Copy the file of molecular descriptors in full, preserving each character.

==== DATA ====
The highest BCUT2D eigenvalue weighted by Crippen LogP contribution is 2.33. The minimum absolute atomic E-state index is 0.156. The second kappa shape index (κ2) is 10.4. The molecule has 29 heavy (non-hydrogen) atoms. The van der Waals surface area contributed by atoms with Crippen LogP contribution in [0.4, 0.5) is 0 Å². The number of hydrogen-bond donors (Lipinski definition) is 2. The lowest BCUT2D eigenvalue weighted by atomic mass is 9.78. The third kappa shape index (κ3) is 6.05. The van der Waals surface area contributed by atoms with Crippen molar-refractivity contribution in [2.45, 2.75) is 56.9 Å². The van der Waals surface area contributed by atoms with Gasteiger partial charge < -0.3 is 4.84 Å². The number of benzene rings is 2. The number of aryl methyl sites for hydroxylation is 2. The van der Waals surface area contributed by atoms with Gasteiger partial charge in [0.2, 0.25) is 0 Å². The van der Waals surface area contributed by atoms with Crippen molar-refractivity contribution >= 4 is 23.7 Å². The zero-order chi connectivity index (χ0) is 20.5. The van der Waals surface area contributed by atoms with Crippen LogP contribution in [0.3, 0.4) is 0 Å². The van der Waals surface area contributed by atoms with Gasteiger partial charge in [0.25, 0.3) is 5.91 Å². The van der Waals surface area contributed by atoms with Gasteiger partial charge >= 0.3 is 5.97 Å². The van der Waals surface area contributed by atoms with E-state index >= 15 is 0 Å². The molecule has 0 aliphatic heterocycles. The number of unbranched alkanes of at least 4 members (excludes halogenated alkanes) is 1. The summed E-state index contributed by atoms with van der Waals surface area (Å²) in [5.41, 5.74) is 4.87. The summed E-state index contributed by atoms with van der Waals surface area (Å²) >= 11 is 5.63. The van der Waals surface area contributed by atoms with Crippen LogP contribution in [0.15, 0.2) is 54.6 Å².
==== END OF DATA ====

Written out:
The highest BCUT2D eigenvalue weighted by Crippen LogP contribution is 2.33. The minimum absolute atomic E-state index is 0.156. The second kappa shape index (κ2) is 10.4. The molecule has 29 heavy (non-hydrogen) atoms. The van der Waals surface area contributed by atoms with Crippen LogP contribution in [0.4, 0.5) is 0 Å². The number of hydrogen-bond donors (Lipinski definition) is 2. The lowest BCUT2D eigenvalue weighted by atomic mass is 9.78. The third kappa shape index (κ3) is 6.05. The van der Waals surface area contributed by atoms with Crippen molar-refractivity contribution in [2.45, 2.75) is 56.9 Å². The van der Waals surface area contributed by atoms with Gasteiger partial charge < -0.3 is 4.84 Å². The number of benzene rings is 2. The number of aryl methyl sites for hydroxylation is 2. The van der Waals surface area contributed by atoms with Gasteiger partial charge in [0.2, 0.25) is 0 Å². The van der Waals surface area contributed by atoms with Crippen molar-refractivity contribution >= 4 is 23.7 Å². The zero-order chi connectivity index (χ0) is 20.5. The van der Waals surface area contributed by atoms with Crippen LogP contribution in [0.3, 0.4) is 0 Å². The van der Waals surface area contributed by atoms with Gasteiger partial charge in [0.25, 0.3) is 5.91 Å². The van der Waals surface area contributed by atoms with Gasteiger partial charge >= 0.3 is 5.97 Å². The van der Waals surface area contributed by atoms with E-state index >= 15 is 0 Å². The molecule has 0 aliphatic heterocycles. The number of unbranched alkanes of at least 4 members (excludes halogenated alkanes) is 1. The summed E-state index contributed by atoms with van der Waals surface area (Å²) in [5.41, 5.74) is 4.87. The summed E-state index contributed by atoms with van der Waals surface area (Å²) >= 11 is 5.63. The van der Waals surface area contributed by atoms with Crippen LogP contribution in [0.15, 0.2) is 54.6 Å².